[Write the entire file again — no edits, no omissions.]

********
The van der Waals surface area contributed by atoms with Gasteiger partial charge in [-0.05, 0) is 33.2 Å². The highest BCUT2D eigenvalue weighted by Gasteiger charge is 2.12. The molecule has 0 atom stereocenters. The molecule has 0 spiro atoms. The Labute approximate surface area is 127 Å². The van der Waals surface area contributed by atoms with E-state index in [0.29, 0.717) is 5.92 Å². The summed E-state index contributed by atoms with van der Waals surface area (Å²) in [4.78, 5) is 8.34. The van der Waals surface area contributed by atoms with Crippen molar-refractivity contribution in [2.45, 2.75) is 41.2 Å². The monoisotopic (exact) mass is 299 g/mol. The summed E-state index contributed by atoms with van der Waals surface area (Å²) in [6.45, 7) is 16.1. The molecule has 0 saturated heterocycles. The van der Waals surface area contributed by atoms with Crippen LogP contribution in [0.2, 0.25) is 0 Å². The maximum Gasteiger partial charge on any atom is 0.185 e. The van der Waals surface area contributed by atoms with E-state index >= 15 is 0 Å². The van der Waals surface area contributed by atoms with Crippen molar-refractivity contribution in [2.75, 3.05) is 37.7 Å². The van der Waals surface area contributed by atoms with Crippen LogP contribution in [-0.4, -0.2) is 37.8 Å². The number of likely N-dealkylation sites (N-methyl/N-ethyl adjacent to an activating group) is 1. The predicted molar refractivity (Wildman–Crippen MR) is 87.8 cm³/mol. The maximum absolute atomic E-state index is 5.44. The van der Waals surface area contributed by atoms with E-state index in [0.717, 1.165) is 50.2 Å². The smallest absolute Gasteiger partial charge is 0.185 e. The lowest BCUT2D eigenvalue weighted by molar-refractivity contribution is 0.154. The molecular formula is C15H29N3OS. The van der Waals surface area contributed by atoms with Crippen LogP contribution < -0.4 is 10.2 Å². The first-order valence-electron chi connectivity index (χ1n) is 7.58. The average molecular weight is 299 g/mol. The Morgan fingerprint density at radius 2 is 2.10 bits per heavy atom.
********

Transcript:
The van der Waals surface area contributed by atoms with Gasteiger partial charge in [-0.05, 0) is 33.2 Å². The highest BCUT2D eigenvalue weighted by Gasteiger charge is 2.12. The molecule has 0 atom stereocenters. The molecule has 0 spiro atoms. The Labute approximate surface area is 127 Å². The van der Waals surface area contributed by atoms with E-state index in [0.29, 0.717) is 5.92 Å². The summed E-state index contributed by atoms with van der Waals surface area (Å²) in [4.78, 5) is 8.34. The van der Waals surface area contributed by atoms with Crippen molar-refractivity contribution in [2.45, 2.75) is 41.2 Å². The monoisotopic (exact) mass is 299 g/mol. The summed E-state index contributed by atoms with van der Waals surface area (Å²) in [6.45, 7) is 16.1. The molecule has 0 saturated heterocycles. The van der Waals surface area contributed by atoms with Crippen LogP contribution in [0.2, 0.25) is 0 Å². The maximum Gasteiger partial charge on any atom is 0.185 e. The van der Waals surface area contributed by atoms with E-state index >= 15 is 0 Å². The van der Waals surface area contributed by atoms with Crippen molar-refractivity contribution in [2.75, 3.05) is 37.7 Å². The van der Waals surface area contributed by atoms with Crippen LogP contribution in [-0.4, -0.2) is 37.8 Å². The number of likely N-dealkylation sites (N-methyl/N-ethyl adjacent to an activating group) is 1. The predicted molar refractivity (Wildman–Crippen MR) is 87.8 cm³/mol. The maximum absolute atomic E-state index is 5.44. The van der Waals surface area contributed by atoms with E-state index in [0.717, 1.165) is 50.2 Å². The smallest absolute Gasteiger partial charge is 0.185 e. The lowest BCUT2D eigenvalue weighted by molar-refractivity contribution is 0.154. The molecular formula is C15H29N3OS. The van der Waals surface area contributed by atoms with Crippen LogP contribution < -0.4 is 10.2 Å². The first-order valence-electron chi connectivity index (χ1n) is 7.58. The average molecular weight is 299 g/mol. The Morgan fingerprint density at radius 2 is 2.10 bits per heavy atom.